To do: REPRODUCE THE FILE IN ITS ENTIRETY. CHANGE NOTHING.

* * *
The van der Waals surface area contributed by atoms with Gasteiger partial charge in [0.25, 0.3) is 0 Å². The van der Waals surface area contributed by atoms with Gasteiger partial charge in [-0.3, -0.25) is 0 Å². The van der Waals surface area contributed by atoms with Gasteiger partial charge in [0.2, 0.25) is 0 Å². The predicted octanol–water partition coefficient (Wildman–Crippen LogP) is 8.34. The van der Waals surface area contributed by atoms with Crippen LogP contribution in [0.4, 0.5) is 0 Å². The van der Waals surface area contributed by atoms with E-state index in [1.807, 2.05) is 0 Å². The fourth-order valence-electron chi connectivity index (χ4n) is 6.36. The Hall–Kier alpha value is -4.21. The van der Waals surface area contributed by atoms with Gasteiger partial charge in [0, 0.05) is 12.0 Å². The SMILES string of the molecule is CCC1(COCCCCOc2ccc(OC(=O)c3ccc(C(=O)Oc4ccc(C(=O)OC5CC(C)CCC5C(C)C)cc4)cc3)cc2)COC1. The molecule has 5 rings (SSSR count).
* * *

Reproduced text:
The van der Waals surface area contributed by atoms with Gasteiger partial charge in [0.25, 0.3) is 0 Å². The van der Waals surface area contributed by atoms with Gasteiger partial charge in [-0.3, -0.25) is 0 Å². The van der Waals surface area contributed by atoms with Gasteiger partial charge in [0.2, 0.25) is 0 Å². The predicted octanol–water partition coefficient (Wildman–Crippen LogP) is 8.34. The van der Waals surface area contributed by atoms with Crippen LogP contribution in [0.4, 0.5) is 0 Å². The van der Waals surface area contributed by atoms with E-state index in [1.807, 2.05) is 0 Å². The fourth-order valence-electron chi connectivity index (χ4n) is 6.36. The Hall–Kier alpha value is -4.21. The van der Waals surface area contributed by atoms with Gasteiger partial charge in [0, 0.05) is 12.0 Å². The SMILES string of the molecule is CCC1(COCCCCOc2ccc(OC(=O)c3ccc(C(=O)Oc4ccc(C(=O)OC5CC(C)CCC5C(C)C)cc4)cc3)cc2)COC1. The molecule has 5 rings (SSSR count).